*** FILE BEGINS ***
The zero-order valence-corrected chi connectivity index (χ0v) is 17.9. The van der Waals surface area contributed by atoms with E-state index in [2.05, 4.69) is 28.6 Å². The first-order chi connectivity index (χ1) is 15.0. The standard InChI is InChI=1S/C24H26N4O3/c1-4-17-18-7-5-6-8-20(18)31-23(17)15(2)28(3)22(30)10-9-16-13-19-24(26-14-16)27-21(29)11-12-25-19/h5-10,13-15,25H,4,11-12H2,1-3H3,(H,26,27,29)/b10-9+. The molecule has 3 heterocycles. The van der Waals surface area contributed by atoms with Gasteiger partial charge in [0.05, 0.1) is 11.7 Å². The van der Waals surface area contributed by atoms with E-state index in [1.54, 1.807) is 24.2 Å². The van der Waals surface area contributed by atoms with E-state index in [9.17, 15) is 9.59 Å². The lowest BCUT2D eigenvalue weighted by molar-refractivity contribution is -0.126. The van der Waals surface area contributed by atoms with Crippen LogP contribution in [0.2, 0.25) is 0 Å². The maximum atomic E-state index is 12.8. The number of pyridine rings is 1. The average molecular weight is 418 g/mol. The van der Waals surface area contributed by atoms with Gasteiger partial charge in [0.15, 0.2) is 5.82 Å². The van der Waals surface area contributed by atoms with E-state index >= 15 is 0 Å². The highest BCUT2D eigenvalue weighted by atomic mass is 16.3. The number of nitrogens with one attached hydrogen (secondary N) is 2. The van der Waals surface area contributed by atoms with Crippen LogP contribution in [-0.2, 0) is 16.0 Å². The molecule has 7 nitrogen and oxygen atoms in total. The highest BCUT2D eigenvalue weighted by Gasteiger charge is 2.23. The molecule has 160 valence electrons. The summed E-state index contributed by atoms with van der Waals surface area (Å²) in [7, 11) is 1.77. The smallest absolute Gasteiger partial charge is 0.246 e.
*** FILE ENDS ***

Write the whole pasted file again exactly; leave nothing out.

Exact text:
The zero-order valence-corrected chi connectivity index (χ0v) is 17.9. The van der Waals surface area contributed by atoms with E-state index in [2.05, 4.69) is 28.6 Å². The first-order chi connectivity index (χ1) is 15.0. The standard InChI is InChI=1S/C24H26N4O3/c1-4-17-18-7-5-6-8-20(18)31-23(17)15(2)28(3)22(30)10-9-16-13-19-24(26-14-16)27-21(29)11-12-25-19/h5-10,13-15,25H,4,11-12H2,1-3H3,(H,26,27,29)/b10-9+. The molecule has 3 heterocycles. The van der Waals surface area contributed by atoms with Gasteiger partial charge in [0.05, 0.1) is 11.7 Å². The van der Waals surface area contributed by atoms with E-state index in [1.54, 1.807) is 24.2 Å². The van der Waals surface area contributed by atoms with E-state index in [9.17, 15) is 9.59 Å². The lowest BCUT2D eigenvalue weighted by molar-refractivity contribution is -0.126. The van der Waals surface area contributed by atoms with Crippen LogP contribution in [0.2, 0.25) is 0 Å². The maximum atomic E-state index is 12.8. The number of pyridine rings is 1. The average molecular weight is 418 g/mol. The van der Waals surface area contributed by atoms with Gasteiger partial charge in [0.15, 0.2) is 5.82 Å². The van der Waals surface area contributed by atoms with E-state index >= 15 is 0 Å². The highest BCUT2D eigenvalue weighted by atomic mass is 16.3. The number of nitrogens with one attached hydrogen (secondary N) is 2. The van der Waals surface area contributed by atoms with Crippen LogP contribution in [-0.2, 0) is 16.0 Å². The molecule has 7 nitrogen and oxygen atoms in total. The highest BCUT2D eigenvalue weighted by Gasteiger charge is 2.23. The molecule has 160 valence electrons. The summed E-state index contributed by atoms with van der Waals surface area (Å²) in [7, 11) is 1.77. The smallest absolute Gasteiger partial charge is 0.246 e.